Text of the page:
Who's in Your Cloud?

When summer comes I often think about my grandmother, Mimi. She grew up in Mobile, Alabama, and married my grandfather, a grocer. They saved a little money to buy a small place on Mobile Bay, where I spent my summers. As I recently sat on my porch in Dallas, listening to the cicadas and looking up at the clouds, I swear I was transported back for a moment to the salty air, briar stickers, brackish water, and gentle breeze of the bay. I loved those days, but mostly because Mimi was in the middle of it all.

Mimi told me frequently, “Every day I pray that the angels would watch over you.” Her voice always spoke love. I was her favorite. The other grandchildren knew it. I will never forget her daily prayer for me. Now I think of her as the one watching over me, cheering me on, smiling down. Proud. 

We all need people like that — people who love us unconditionally and always see the good in us. We need people in the stands as we run life's race. The writer of Hebrews puts it like this: “Since we are surrounded by so great a cloud of witnesses, let us also lay aside every weight, and sin that clings so closely, and let us run with perseverance the race that is set before us.” (Hebrews 12:1) When we know we are surrounded and celebrated, we can grow better. We can keep going.

Who’s in your cloud? Past and present?

In my past, I think of my other grandfather, a preacher, my father who died way too young, and elders in churches where I have served. In my present, there is my wife, Jen, son Christopher, and daughter Emmy. There are friends like David and Mindi and Mark; mentors like Weston and Os; colleagues from work. 

Who are the people that cheer you on? Lord knows we need people like that. Life can be so discouraging. E.E. Cummings said, “To be nobody-but-yourself — in a world which is doing its best, night and day, to make you everybody else — means to fight the hardest battle which any human being can fight.” It’s not easy to keep going sometimes. It takes strength to say, “This is what I believe,” or “This is what I don’t believe.” It takes courage to open your mouth and say something.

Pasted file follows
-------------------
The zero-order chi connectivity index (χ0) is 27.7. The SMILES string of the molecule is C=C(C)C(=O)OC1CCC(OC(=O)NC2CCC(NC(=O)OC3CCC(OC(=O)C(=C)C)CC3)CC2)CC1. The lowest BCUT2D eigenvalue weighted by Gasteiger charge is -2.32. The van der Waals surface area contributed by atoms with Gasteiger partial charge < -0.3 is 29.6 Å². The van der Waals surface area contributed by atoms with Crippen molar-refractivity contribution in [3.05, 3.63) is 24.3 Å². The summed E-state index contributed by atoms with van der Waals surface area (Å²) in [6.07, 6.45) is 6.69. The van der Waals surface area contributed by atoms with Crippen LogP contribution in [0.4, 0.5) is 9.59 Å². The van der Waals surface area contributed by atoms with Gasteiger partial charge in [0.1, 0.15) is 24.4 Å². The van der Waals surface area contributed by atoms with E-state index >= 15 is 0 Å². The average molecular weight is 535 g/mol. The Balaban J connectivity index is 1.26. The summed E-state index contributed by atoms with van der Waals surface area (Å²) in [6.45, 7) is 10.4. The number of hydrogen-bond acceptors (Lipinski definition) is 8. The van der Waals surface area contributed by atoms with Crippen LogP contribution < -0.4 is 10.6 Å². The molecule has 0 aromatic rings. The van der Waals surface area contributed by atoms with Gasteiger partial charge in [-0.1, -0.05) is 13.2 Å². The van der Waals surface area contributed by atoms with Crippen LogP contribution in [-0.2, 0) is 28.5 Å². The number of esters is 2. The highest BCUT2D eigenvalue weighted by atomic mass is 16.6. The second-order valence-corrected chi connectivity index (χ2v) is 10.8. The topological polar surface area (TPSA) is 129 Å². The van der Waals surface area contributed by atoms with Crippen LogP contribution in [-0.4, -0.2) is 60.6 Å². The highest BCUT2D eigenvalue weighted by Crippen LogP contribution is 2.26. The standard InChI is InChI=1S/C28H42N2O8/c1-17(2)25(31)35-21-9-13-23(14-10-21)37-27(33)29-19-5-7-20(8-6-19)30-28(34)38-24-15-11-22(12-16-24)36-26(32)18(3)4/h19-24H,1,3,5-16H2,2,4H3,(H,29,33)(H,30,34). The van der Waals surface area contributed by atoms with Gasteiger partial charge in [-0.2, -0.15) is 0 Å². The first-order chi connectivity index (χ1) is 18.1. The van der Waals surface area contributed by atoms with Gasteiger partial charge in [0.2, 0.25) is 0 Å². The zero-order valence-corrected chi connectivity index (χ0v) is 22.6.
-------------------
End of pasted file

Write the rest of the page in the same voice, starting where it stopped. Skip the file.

Hebrews suggests that there is a group of unseen believers who are always watching over us. They're those who kept the faith, who persevered through the hardness of life. They made it to the finish. But their journey is still somehow tied to ours. Their work is not done. Now, they surround us and support us. They urge us to not just persevere in human strength, but to "fix our eyes on Jesus, the author and perfecter of our faith." They call to us to get rid of the sin that weighs us down or trips us up. We'll run better when we do.

If I feel afraid or lonely or confused, I sometimes ask, “What would all of these people, past and present, say about what I’m feeling and experiencing?” They likely would say, “It’s not as bad as you think.” I believe they would say, “You are not alone and you are loved, in spite of the junk and the flaws of your life.” They would probably say, "That habit - that thing that takes your energy and fills you with shame - wouldn't it feel good to lay that down?" 

Thank the people who make up the cloud of your life. Don’t neglect them. Say what you need to say. And remember that you’re in someone else’s cloud. There may be nothing more important that you do with your life.